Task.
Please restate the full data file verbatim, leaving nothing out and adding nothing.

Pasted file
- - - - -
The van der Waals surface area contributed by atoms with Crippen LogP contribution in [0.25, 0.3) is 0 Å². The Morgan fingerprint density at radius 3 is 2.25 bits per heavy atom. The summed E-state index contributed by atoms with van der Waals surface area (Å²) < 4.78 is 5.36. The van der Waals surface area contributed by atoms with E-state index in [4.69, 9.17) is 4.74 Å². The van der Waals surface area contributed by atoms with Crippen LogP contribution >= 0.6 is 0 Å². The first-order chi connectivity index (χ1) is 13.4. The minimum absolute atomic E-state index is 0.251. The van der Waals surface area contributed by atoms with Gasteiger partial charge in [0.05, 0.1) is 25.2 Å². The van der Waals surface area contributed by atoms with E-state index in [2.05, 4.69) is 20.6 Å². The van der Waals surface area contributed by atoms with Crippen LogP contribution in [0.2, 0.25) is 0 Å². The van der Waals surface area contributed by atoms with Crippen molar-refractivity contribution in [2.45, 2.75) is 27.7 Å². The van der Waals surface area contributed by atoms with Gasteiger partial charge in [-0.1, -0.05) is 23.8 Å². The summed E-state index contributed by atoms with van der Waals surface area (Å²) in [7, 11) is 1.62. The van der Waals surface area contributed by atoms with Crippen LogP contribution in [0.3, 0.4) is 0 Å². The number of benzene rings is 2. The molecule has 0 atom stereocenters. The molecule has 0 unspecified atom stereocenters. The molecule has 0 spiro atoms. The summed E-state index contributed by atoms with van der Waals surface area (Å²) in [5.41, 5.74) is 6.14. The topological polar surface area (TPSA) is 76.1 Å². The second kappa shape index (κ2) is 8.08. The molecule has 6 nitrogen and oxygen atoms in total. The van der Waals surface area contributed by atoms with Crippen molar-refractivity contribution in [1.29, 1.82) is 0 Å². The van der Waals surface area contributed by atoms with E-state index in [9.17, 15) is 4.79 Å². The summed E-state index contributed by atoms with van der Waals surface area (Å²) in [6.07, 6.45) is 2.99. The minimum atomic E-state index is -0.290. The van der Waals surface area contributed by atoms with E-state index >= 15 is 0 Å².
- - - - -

The van der Waals surface area contributed by atoms with Crippen LogP contribution in [0.25, 0.3) is 0 Å². The Morgan fingerprint density at radius 3 is 2.25 bits per heavy atom. The summed E-state index contributed by atoms with van der Waals surface area (Å²) < 4.78 is 5.36. The van der Waals surface area contributed by atoms with E-state index in [4.69, 9.17) is 4.74 Å². The van der Waals surface area contributed by atoms with Crippen LogP contribution >= 0.6 is 0 Å². The first-order chi connectivity index (χ1) is 13.4. The minimum absolute atomic E-state index is 0.251. The van der Waals surface area contributed by atoms with Gasteiger partial charge in [0.05, 0.1) is 25.2 Å². The van der Waals surface area contributed by atoms with E-state index in [2.05, 4.69) is 20.6 Å². The van der Waals surface area contributed by atoms with Crippen LogP contribution in [0.2, 0.25) is 0 Å². The van der Waals surface area contributed by atoms with Crippen molar-refractivity contribution in [2.45, 2.75) is 27.7 Å². The van der Waals surface area contributed by atoms with Gasteiger partial charge in [-0.1, -0.05) is 23.8 Å². The summed E-state index contributed by atoms with van der Waals surface area (Å²) in [7, 11) is 1.62. The van der Waals surface area contributed by atoms with Crippen LogP contribution in [0.3, 0.4) is 0 Å². The number of benzene rings is 2. The molecule has 0 atom stereocenters. The molecule has 0 unspecified atom stereocenters. The molecule has 0 spiro atoms. The summed E-state index contributed by atoms with van der Waals surface area (Å²) in [5.41, 5.74) is 6.14. The topological polar surface area (TPSA) is 76.1 Å². The second kappa shape index (κ2) is 8.08. The molecule has 6 nitrogen and oxygen atoms in total. The van der Waals surface area contributed by atoms with Crippen molar-refractivity contribution in [1.29, 1.82) is 0 Å². The van der Waals surface area contributed by atoms with E-state index in [9.17, 15) is 4.79 Å². The summed E-state index contributed by atoms with van der Waals surface area (Å²) in [6.07, 6.45) is 2.99. The minimum atomic E-state index is -0.290. The van der Waals surface area contributed by atoms with E-state index >= 15 is 0 Å².